A church set in ‘Clay Country’ 600ft above sea level on the site of an Iron Age fort and looking out towards Newquay and the north coast of Cornwall.
The church stands at the northern end of the main street of St Columb Major, at the head of the fertile Vale of Lanherne. It is dedicated to Columba, not of Iona but an Irish maiden who, legend has it, was martyred by a spurned suitor at nearly Ruthvoes, where her holy well can be found. The well proportioned tower, which unusually has a passage underneath, was completed in 1433 and contains eight bells originally cast locally by the Penningtons in 1776. There is a chiming clock, installed in 1921 as a memorial to those who gave their lives in the Great War.
Entering through the south porch, visitors will be struck by the width of the Nave arches which, together with the clear north aisle windows opposite, add to the sense of space and light. There is no old glass owing to an explosion in 1676 when some schoolboys ignited gunpowder stored in the church. This caused considerable damage and, presumably, the demise of the perpatrators. The 33 carved bench ends date from 1510. Some show symbols of the passion but visitors might like to try and find the one of a dog preaching to a pig!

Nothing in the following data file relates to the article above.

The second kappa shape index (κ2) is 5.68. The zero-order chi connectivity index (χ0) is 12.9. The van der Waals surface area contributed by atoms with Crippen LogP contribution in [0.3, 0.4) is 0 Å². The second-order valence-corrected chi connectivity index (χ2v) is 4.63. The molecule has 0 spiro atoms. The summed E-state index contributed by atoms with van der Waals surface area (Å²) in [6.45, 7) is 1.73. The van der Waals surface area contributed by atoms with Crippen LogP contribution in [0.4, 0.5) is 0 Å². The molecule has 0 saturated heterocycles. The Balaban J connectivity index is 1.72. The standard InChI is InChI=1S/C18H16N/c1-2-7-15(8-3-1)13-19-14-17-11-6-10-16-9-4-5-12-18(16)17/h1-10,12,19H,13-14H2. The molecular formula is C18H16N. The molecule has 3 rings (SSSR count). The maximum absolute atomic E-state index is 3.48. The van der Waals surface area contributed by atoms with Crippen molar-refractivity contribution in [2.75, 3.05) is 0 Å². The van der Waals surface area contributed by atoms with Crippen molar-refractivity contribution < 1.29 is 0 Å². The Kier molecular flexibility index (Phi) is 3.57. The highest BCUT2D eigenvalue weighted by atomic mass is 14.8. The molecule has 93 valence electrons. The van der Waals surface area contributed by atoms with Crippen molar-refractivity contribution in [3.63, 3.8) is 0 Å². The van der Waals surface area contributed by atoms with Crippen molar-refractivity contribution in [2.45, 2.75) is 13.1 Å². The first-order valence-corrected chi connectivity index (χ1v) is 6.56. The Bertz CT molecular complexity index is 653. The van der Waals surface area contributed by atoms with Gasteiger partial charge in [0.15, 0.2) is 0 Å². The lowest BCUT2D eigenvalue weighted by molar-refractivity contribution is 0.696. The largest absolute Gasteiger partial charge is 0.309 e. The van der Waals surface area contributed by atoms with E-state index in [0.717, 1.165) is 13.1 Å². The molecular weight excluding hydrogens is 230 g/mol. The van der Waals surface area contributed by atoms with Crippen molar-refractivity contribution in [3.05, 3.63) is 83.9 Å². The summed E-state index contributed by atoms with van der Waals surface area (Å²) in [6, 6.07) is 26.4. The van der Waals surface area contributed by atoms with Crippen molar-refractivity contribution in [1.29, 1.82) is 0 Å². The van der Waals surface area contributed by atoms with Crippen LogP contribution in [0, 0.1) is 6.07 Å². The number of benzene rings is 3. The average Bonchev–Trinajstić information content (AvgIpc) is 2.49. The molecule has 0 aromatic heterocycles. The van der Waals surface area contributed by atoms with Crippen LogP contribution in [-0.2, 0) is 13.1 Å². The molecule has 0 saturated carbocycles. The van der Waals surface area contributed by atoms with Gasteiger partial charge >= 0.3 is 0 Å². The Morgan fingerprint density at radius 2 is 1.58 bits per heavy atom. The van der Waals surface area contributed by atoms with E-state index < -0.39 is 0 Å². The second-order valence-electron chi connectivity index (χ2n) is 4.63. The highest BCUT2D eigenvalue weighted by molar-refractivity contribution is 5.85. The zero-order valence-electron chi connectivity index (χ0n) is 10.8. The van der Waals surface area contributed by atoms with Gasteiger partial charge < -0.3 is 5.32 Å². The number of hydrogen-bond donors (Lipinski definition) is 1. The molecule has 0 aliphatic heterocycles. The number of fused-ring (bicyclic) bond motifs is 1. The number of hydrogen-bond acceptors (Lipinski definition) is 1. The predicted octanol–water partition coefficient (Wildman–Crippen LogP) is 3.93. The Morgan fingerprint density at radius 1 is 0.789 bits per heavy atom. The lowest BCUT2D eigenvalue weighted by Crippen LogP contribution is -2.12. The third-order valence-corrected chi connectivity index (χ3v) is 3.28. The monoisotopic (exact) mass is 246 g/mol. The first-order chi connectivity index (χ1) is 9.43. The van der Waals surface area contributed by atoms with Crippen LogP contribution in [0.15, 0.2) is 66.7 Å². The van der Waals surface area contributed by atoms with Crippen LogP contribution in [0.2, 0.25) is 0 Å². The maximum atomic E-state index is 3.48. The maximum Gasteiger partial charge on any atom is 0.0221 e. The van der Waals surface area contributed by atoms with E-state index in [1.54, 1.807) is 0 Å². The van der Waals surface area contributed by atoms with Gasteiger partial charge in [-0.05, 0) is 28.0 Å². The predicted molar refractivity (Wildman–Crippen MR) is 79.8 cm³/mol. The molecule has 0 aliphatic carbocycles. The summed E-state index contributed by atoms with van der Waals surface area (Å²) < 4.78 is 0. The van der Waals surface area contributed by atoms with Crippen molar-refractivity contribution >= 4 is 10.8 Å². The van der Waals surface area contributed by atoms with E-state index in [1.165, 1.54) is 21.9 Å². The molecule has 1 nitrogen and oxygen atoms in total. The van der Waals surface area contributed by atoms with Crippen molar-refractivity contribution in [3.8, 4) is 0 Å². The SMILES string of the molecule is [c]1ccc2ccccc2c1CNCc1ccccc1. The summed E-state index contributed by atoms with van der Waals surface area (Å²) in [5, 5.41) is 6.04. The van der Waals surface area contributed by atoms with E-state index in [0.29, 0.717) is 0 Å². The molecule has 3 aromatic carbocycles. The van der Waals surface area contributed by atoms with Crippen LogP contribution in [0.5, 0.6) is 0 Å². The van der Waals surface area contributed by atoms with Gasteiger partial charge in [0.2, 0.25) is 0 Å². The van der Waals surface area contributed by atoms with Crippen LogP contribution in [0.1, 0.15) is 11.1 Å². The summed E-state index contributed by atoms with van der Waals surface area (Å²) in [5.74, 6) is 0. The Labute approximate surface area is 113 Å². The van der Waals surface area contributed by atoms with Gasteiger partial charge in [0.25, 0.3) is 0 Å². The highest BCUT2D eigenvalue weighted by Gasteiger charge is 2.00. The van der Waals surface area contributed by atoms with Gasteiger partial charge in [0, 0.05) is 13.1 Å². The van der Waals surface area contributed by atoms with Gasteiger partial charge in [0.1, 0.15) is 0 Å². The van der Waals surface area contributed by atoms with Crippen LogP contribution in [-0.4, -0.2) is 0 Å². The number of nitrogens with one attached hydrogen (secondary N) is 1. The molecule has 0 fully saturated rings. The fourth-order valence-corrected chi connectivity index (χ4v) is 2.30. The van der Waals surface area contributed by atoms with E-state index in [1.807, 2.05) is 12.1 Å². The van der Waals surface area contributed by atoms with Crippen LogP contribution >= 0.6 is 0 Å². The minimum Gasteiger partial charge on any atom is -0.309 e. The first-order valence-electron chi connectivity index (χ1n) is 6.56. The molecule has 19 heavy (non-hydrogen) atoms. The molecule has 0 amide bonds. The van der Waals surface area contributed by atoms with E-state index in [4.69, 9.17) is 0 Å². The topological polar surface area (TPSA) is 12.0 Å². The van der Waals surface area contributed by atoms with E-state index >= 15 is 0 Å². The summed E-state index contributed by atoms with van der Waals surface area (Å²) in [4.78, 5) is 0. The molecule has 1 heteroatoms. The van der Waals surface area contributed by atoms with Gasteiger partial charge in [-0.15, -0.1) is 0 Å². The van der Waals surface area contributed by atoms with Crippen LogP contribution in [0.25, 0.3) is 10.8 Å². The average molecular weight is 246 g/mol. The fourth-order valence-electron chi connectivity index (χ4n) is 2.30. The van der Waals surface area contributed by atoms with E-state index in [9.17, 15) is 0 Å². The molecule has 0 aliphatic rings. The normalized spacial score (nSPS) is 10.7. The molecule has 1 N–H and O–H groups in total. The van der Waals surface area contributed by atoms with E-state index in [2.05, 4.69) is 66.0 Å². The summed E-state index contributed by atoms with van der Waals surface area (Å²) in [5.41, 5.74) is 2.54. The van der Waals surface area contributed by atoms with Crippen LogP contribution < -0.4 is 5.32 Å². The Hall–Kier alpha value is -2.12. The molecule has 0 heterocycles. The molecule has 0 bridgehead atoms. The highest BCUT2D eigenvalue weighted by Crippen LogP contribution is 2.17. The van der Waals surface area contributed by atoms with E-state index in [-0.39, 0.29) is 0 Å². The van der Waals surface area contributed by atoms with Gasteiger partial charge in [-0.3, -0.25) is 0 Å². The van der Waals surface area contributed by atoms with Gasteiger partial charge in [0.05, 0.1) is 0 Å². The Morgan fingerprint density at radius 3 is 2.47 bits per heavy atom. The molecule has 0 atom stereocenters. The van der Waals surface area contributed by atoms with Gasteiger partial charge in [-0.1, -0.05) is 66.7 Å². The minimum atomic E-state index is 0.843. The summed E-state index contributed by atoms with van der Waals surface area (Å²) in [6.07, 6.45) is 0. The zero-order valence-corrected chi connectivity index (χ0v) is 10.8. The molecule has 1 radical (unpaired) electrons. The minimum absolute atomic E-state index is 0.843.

On the south transept altar is the statue Christus Dux (Christ the Leader) by Alon Wyon. The window with figures of the four apostles was given in memory of a local physician, Dr Martyn; the face of Luke bears his likeness. The rood screen and figures by the Pinwell sisters were installed in 1903 and replaced a former screen removed in 1845. The organ in the north choir aisle is by Bryceson & Ellis of London and dates from 1877.
The well proportioned chancel is of great beauty & dignity, with a fine window of 1908. When the church is unattended regretfully we need to keep this area locked & alarmed, but we hope visitors appreciate the open church. Before leaving you may like to pause in the Lady, or Arundell, Chapel and spend a few moments of quiet, perhaps in prayer, before returning to the hustle and bustle of the world outside.